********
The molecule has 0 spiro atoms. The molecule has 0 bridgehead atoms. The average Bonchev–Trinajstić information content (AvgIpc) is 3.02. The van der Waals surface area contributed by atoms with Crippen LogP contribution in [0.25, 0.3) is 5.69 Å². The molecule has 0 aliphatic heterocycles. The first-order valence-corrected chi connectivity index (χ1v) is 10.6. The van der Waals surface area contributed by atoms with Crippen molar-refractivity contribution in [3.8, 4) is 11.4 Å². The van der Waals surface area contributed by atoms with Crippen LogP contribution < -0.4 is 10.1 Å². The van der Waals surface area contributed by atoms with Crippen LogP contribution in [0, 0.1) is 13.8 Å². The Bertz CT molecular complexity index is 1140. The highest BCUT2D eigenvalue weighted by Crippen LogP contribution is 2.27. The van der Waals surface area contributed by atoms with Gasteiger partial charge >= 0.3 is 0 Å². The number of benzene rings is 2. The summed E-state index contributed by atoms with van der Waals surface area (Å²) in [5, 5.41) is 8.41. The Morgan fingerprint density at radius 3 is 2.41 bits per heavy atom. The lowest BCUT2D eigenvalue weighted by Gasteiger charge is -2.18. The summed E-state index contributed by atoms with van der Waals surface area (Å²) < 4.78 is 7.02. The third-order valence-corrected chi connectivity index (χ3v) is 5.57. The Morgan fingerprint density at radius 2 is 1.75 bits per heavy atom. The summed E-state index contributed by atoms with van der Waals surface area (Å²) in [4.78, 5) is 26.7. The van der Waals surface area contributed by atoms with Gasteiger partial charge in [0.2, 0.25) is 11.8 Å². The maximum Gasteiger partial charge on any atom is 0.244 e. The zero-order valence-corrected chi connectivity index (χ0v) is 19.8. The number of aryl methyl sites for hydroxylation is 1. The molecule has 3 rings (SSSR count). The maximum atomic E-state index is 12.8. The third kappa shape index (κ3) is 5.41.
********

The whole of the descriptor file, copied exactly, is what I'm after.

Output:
The molecule has 0 spiro atoms. The molecule has 0 bridgehead atoms. The average Bonchev–Trinajstić information content (AvgIpc) is 3.02. The van der Waals surface area contributed by atoms with Crippen LogP contribution in [0.25, 0.3) is 5.69 Å². The molecule has 0 aliphatic heterocycles. The first-order valence-corrected chi connectivity index (χ1v) is 10.6. The van der Waals surface area contributed by atoms with Crippen molar-refractivity contribution in [3.8, 4) is 11.4 Å². The van der Waals surface area contributed by atoms with Crippen LogP contribution < -0.4 is 10.1 Å². The van der Waals surface area contributed by atoms with Crippen LogP contribution in [0, 0.1) is 13.8 Å². The Bertz CT molecular complexity index is 1140. The highest BCUT2D eigenvalue weighted by Crippen LogP contribution is 2.27. The van der Waals surface area contributed by atoms with Gasteiger partial charge >= 0.3 is 0 Å². The number of benzene rings is 2. The summed E-state index contributed by atoms with van der Waals surface area (Å²) in [5, 5.41) is 8.41. The Morgan fingerprint density at radius 3 is 2.41 bits per heavy atom. The lowest BCUT2D eigenvalue weighted by Gasteiger charge is -2.18. The summed E-state index contributed by atoms with van der Waals surface area (Å²) < 4.78 is 7.02. The third-order valence-corrected chi connectivity index (χ3v) is 5.57. The Morgan fingerprint density at radius 2 is 1.75 bits per heavy atom. The summed E-state index contributed by atoms with van der Waals surface area (Å²) in [4.78, 5) is 26.7. The van der Waals surface area contributed by atoms with Gasteiger partial charge in [0.2, 0.25) is 11.8 Å². The maximum Gasteiger partial charge on any atom is 0.244 e. The zero-order valence-corrected chi connectivity index (χ0v) is 19.8. The number of aryl methyl sites for hydroxylation is 1. The molecule has 3 rings (SSSR count). The maximum atomic E-state index is 12.8. The third kappa shape index (κ3) is 5.41.